Living with credit

Consumers are warming to nontraditional credit data

Kelly Dilworth

Lenders aren’t the only ones interested in using alternative credit data, such as mobile phone payments and savings account information, to score potential borrowers. Consumers are warming up to the idea, too, according to new research from the credit bureau Experian.

Among the findings:

48 percent said they would be open to having their utility bills scrutinized by lenders.

39 percent said they would appreciate it if lenders would consider their savings or checking account history.

38 percent said they would prefer that lenders also looked at their cellphone payments.

Meanwhile, more than half of consumers said that their credit scores would likely benefit if the scores included nontraditional data.

Where am I in these statistics? I am in favor of alternate credit data – as long as it is accurate. (More on my take on alternate scoring later.)

Alternative data can help people get credit

Proponents of the use of alternative data have long argued that incorporating nontraditional information into credit decisions could help many people with thin or nonexistent credit files finally gain access to affordable credit.

“It can help people be more financially successful,” says Rod Griffin, director of public education at Experian. “It can help them break out of the kind of predatory lending that you see people stuck in – not because they’re bad credit risks, but because they don’t have a traditional credit history.”

One day, it could even help people who do have a robust credit history gain access to cheaper loans, he says. “It may help lenders make better decisions and it may help people become better qualified for the credit they need, or want.”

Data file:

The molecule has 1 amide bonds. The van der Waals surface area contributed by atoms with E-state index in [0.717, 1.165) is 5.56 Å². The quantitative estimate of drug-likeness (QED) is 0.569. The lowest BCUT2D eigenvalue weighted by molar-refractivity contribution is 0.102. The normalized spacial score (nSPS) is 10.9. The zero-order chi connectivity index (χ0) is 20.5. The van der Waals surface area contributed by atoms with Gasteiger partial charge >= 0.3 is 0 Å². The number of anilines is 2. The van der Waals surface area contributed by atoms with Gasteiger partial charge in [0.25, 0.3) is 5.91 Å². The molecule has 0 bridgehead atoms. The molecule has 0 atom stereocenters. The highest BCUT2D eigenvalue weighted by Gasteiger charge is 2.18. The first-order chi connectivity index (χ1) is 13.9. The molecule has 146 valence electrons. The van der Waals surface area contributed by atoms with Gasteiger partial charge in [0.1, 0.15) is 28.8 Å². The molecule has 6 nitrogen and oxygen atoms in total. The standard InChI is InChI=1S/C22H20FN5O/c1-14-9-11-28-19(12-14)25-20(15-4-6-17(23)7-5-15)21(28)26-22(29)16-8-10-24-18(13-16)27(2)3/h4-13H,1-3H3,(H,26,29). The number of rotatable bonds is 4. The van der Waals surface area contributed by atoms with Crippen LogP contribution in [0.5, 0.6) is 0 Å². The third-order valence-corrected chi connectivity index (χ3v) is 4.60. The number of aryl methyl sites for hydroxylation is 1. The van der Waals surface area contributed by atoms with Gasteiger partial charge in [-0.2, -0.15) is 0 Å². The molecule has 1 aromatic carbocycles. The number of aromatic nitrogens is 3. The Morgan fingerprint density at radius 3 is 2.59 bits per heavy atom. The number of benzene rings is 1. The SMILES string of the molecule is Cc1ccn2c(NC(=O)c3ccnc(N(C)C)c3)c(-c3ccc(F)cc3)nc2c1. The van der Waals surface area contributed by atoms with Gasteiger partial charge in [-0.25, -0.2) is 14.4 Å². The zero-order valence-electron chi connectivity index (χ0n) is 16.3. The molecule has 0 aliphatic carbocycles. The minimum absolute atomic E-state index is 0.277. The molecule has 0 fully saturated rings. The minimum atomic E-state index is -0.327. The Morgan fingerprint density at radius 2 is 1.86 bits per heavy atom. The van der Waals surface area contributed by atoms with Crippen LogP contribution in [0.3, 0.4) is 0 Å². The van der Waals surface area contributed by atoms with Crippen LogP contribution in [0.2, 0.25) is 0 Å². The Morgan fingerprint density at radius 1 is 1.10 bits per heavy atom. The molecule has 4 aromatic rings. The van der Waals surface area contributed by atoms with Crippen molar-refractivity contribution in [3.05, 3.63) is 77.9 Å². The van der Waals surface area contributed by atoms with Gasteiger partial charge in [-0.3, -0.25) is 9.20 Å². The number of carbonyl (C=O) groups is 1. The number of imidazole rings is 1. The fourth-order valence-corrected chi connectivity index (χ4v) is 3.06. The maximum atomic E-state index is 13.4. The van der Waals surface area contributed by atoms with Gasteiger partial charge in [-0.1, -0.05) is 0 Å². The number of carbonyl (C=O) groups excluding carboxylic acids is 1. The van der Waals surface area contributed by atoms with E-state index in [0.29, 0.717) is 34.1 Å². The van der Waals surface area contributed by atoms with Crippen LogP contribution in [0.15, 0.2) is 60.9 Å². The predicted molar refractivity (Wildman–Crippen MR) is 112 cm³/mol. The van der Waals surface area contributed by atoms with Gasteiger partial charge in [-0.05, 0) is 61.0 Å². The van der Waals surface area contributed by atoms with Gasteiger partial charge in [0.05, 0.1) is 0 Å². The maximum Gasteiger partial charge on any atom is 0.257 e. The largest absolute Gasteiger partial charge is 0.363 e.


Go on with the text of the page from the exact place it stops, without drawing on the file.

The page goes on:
Already, many alternative lenders, such as SoFi and Earnest, offer inexpensive loans in exchange for nontraditional data, such as bank statements and education history.

What about the accuracy of nontraditional data?

Personally, I wouldn’t mind divulging more details about myself if I thought it would help me qualify for a less expensive loan.

Like many people, I’d be even more willing to give up additional information about myself if I felt like I had some control over that information.

According to Experian, most lenders think that people would be more willing to share nontraditional data with lenders if they could turn those data sources on and off.

“We know that consumers are much more willing to share information if they know it will benefit them,” Griffin says.

But as alternative data continues to grow more popular, I’ve also wondered: If lenders use nontraditional information to evaluate my creditworthiness, how will I know that information is accurate?

If I’m not turned down for a loan, will I even know what sources of information the lender used to evaluate my creditworthiness?

How Experian handles alternative data

I recently asked Griffin if I would know what nontraditional data was used in calculating my credit score. I wanted to know how the use of alternative payments histories would affect the financial hygiene habits that we’ve all been taught to protect our information.